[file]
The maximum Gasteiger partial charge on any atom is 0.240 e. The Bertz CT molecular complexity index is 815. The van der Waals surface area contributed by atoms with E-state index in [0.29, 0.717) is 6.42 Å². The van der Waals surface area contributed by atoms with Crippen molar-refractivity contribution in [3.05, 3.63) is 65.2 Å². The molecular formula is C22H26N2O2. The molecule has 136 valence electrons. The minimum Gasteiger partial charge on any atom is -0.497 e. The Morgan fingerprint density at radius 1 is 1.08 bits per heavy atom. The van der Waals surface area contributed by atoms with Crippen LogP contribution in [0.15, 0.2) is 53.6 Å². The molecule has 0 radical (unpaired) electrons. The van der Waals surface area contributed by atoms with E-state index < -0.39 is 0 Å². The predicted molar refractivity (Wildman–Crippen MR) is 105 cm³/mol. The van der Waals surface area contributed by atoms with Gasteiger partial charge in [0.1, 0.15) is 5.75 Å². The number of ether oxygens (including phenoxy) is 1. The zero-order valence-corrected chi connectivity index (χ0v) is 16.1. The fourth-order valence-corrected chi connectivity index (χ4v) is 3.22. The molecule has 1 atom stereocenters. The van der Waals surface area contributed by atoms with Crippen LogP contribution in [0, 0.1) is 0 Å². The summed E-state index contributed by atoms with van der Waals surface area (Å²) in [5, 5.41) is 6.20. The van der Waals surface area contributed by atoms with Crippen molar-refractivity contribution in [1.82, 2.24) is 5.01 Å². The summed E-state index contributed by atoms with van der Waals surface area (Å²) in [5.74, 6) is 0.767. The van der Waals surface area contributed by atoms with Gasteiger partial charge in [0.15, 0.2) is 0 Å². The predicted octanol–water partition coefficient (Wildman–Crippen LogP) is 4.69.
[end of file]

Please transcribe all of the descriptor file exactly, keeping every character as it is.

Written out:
The maximum Gasteiger partial charge on any atom is 0.240 e. The Bertz CT molecular complexity index is 815. The van der Waals surface area contributed by atoms with E-state index in [0.29, 0.717) is 6.42 Å². The van der Waals surface area contributed by atoms with Crippen molar-refractivity contribution in [3.05, 3.63) is 65.2 Å². The molecular formula is C22H26N2O2. The molecule has 136 valence electrons. The minimum Gasteiger partial charge on any atom is -0.497 e. The Morgan fingerprint density at radius 1 is 1.08 bits per heavy atom. The van der Waals surface area contributed by atoms with Crippen LogP contribution in [0.15, 0.2) is 53.6 Å². The molecule has 0 radical (unpaired) electrons. The van der Waals surface area contributed by atoms with E-state index < -0.39 is 0 Å². The predicted molar refractivity (Wildman–Crippen MR) is 105 cm³/mol. The van der Waals surface area contributed by atoms with Gasteiger partial charge in [0.1, 0.15) is 5.75 Å². The number of ether oxygens (including phenoxy) is 1. The zero-order valence-corrected chi connectivity index (χ0v) is 16.1. The fourth-order valence-corrected chi connectivity index (χ4v) is 3.22. The molecule has 1 atom stereocenters. The van der Waals surface area contributed by atoms with Crippen LogP contribution in [0, 0.1) is 0 Å². The summed E-state index contributed by atoms with van der Waals surface area (Å²) in [5, 5.41) is 6.20. The van der Waals surface area contributed by atoms with Crippen molar-refractivity contribution in [1.82, 2.24) is 5.01 Å². The summed E-state index contributed by atoms with van der Waals surface area (Å²) in [5.74, 6) is 0.767. The van der Waals surface area contributed by atoms with Gasteiger partial charge in [0.15, 0.2) is 0 Å². The predicted octanol–water partition coefficient (Wildman–Crippen LogP) is 4.69.